The only metallic hydrogen sample in the world has disappeared

Scientists at Harvard University claimed that they had manufactured hydrogen for the first time, capable of revolutionizing current technology. Unfortunately, they lost it.

Harvard researchers announced a few weeks ago that they had obtained the metallic hydrogen by transforming the simplest atom, hydrogen, into a true superconducting metal under the effect of very high pressures. The discovery was subsequently seriously questioned by some researchers, particularly with regard to the pressure attained by the study to obtain such a material. And the doubts are not likely to fade: the one and only sample allegedly made has disappeared.

The tiny sample was kept between two small diamonds in order to study its properties at a temperature close to absolute zero and at a much higher pressure than could be found in the center of the planet. The tragedy then occurred on February 11 when scientists were trying to measure the pressure of the part in question using a low-power laser. The sample was then transferred to the Argonne National Laboratory in Chicago for further testing. It was then that a small “click” would sound, indicating that one of the diamonds had broken into a fine dust. The loss of the diamond caused the loss inexplicable of the piece of hydrogen metal.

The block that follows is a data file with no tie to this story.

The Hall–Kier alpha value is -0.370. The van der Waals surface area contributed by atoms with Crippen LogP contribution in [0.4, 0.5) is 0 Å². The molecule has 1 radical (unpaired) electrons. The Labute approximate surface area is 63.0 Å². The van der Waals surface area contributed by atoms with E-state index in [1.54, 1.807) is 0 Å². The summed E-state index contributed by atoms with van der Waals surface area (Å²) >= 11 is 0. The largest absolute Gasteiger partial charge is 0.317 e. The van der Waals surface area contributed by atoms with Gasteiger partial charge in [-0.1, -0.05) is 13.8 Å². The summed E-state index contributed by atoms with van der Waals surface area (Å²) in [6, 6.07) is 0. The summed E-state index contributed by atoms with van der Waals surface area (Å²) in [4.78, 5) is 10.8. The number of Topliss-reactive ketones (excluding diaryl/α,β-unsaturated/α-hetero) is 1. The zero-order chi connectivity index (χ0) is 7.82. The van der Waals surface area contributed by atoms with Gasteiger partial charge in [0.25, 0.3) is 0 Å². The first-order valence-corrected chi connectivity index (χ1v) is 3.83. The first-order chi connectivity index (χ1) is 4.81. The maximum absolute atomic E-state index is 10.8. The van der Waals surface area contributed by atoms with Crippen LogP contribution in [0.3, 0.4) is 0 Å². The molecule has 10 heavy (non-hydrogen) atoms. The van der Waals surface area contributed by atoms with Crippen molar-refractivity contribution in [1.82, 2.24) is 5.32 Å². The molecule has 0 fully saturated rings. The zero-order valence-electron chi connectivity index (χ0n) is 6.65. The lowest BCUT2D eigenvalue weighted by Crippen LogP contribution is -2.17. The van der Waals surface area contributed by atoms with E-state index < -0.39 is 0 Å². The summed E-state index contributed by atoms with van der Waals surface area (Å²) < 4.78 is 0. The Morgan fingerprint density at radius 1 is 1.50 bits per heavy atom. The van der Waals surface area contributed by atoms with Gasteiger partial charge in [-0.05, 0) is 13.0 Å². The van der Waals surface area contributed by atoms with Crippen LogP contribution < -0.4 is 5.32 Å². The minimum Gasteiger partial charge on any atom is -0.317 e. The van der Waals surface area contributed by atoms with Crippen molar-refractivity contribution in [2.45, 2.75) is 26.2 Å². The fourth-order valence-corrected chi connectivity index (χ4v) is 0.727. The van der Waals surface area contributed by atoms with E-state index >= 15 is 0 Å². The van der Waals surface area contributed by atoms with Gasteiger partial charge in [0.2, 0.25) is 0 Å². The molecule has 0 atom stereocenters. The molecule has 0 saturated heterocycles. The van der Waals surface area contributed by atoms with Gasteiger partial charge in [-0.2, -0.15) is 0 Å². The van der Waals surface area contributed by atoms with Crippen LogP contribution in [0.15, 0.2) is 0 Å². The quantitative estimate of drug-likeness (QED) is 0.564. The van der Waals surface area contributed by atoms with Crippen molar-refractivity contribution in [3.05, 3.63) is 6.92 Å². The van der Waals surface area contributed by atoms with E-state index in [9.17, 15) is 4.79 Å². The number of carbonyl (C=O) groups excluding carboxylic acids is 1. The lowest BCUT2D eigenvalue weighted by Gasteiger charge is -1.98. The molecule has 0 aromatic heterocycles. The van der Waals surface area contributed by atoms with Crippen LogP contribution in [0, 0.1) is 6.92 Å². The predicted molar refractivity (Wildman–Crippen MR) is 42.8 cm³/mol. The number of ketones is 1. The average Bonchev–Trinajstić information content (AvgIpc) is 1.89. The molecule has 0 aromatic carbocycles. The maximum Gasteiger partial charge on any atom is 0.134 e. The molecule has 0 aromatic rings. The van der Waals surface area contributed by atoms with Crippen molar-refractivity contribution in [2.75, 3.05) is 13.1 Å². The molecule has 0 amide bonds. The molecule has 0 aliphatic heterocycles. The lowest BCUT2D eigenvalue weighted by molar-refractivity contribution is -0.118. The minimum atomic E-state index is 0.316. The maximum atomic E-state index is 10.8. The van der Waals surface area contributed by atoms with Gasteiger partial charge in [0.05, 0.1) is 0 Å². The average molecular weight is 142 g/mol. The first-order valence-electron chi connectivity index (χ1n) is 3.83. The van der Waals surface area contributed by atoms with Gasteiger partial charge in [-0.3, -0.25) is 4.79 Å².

The only metallic hydrogen sample that we are talking about it,  it a sample of about 1.5 micrometers in thickness and 10 micrometers in diameter, about one-fifth the diameter of a human hair. So there will still be a lot of skepticism and controversy within the scientific community, since we recall that at normal temperature and pressure, hydrogen metal converts into gas. In other words, either the sample has disappeared, or it never existed. The team as for it wants to soon want to repeat the process to convince once and for all the most skeptical.


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